Photographer: Serge Mouraret/Corbis via Getty Images

Energy Suppliers Hit Pay Dirt in EU’s Surprise Deep Freeze

  • U.K. power generation from gas hits record high, exports rise
  • LNG sellers see unexpected windfall from cargo competition

It only took a few cold weeks to break Europe free from its three-year-long energy glut.

From Houston to Oslo and Moscow, companies that sell natural gas have seen sales and exports surge at the start of the year as Europe scrambles to secure enough supplies to manage the harsh weather. After forecasts for a mild winter, January temperatures plunged enough to freeze rivers and cut off supplies for tens of thousands of homes.

The revenue boost offered a reprieve from a price collapse that’s lingered since 2014, with supply overwhelming demand during the three warmest years on record. While consumers and industry will be hit by higher bills after February power prices in Germany surged to a record and U.K. gas traded near a four-year high, energy companies are enjoying a winter windfall.

“We have had quite a few hard years in terms of mild winter and this is a big positive deviation,” said Elchin Mammadov, a London-based utilities analyst at Bloomberg Intelligence. “It will have an impact on first-quarter results.”

Power Grab

German utilities have run their available plants at full throttle as temperatures plunged to a countrywide average of minus 4 Celsius (25 Fahrenheit) some days last week. Energie Baden-Wuerttemberg AG, Uniper SE and other utilities were also asked to activate some reserve plants, resulting in payments of more than 19 million euros, according to a Bloomberg estimate based on output and a government document on compensation.

Utilities and German grid companies declined to comment or couldn’t comment on overall costs. Temperatures in the country are seen remaining below zero through the weekend, compared to a 10-year average of about 1 degree Celsius.

Britain and Scandinavia, which have mostly avoided abnormally low temperatures, have been exporting electricity. The U.K. is generating its highest-ever volume of power from natural gas to send to France where prices have soared, also exacerbated by lower nuclear availability. Exports are at their highest level since at least 2010, even with flows on a cable linking the countries cut 50 percent through February.

Norwegian power shipments to the Netherlands jumped 14 percent this year through Jan. 24, according to data from the Nord Pool AS exchange. With gas-fired electricity generation reaching new heights in the U.K. last week, shippers of the fuel to both power producers and utilities have also been boosted with higher-than-forecast sales.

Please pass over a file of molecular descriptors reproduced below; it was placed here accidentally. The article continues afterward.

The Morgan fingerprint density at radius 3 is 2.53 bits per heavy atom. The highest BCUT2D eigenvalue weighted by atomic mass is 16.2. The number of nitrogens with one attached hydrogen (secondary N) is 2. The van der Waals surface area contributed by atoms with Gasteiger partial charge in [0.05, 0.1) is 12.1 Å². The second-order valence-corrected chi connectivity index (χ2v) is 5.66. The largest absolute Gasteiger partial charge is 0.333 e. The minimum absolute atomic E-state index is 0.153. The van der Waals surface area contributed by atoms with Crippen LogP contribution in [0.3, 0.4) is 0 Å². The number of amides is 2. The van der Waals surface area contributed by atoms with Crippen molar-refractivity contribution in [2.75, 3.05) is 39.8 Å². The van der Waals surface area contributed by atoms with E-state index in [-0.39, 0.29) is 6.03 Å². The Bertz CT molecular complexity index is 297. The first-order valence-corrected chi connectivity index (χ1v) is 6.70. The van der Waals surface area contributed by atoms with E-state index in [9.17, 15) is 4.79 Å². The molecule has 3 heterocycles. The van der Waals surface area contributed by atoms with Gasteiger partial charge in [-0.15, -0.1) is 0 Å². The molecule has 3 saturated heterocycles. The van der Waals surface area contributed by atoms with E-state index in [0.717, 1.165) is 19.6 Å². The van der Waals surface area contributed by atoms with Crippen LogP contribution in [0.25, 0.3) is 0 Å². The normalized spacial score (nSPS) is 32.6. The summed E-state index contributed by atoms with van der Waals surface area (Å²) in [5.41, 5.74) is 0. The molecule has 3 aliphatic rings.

“I can’t remember a start to the gas year that’s been this good,” said Frode Leversund, the chief executive officer of Gassco AS, which sends Norwegian fuel to the continent and the U.K. through its 5,000 miles of pipelines.

The company set a new daily record on Jan. 12, exporting gas worth as much as 76 million pounds ($95 million) based on U.K. prices that day.

Russia’s Gazprom PJSC also supplied record levels in the first 15 days of January. The Moscow-based exporter, which meets about a third of European Union’s needs, boosted deliveries to the region and Turkey by 26 percent.

LNG Cargoes

With gas being the fastest rising fuel source for the world, sellers of liquefied natural gas have also benefited from a 33 percent increase in European prices since the beginning of December, according to data from World Gas Intelligence.
 
Cheniere Energy Inc., the Houston-based exporter of LNG produced from U.S. shale gas formations, shipped two cargoes into the Mediterranean for the first time within the space of a week. One went to Spain and the other to Turkey, as both nations struggle with shortages. The U.S. producer has up until now mainly supplied South America, Middle East and Asia.

Cheniere spokeswoman Faith Parker didn’t respond to requests for comment.

With more than two months of winter to go, and European stockpiles of gas at less than half full, further price surges are possible, according to Massimo Di’Odoardo, the London-based research director for European gas at industry consultant Wood Mackenzie Ltd.

“The weather this year has really surprised people,” he said in an interview in London.

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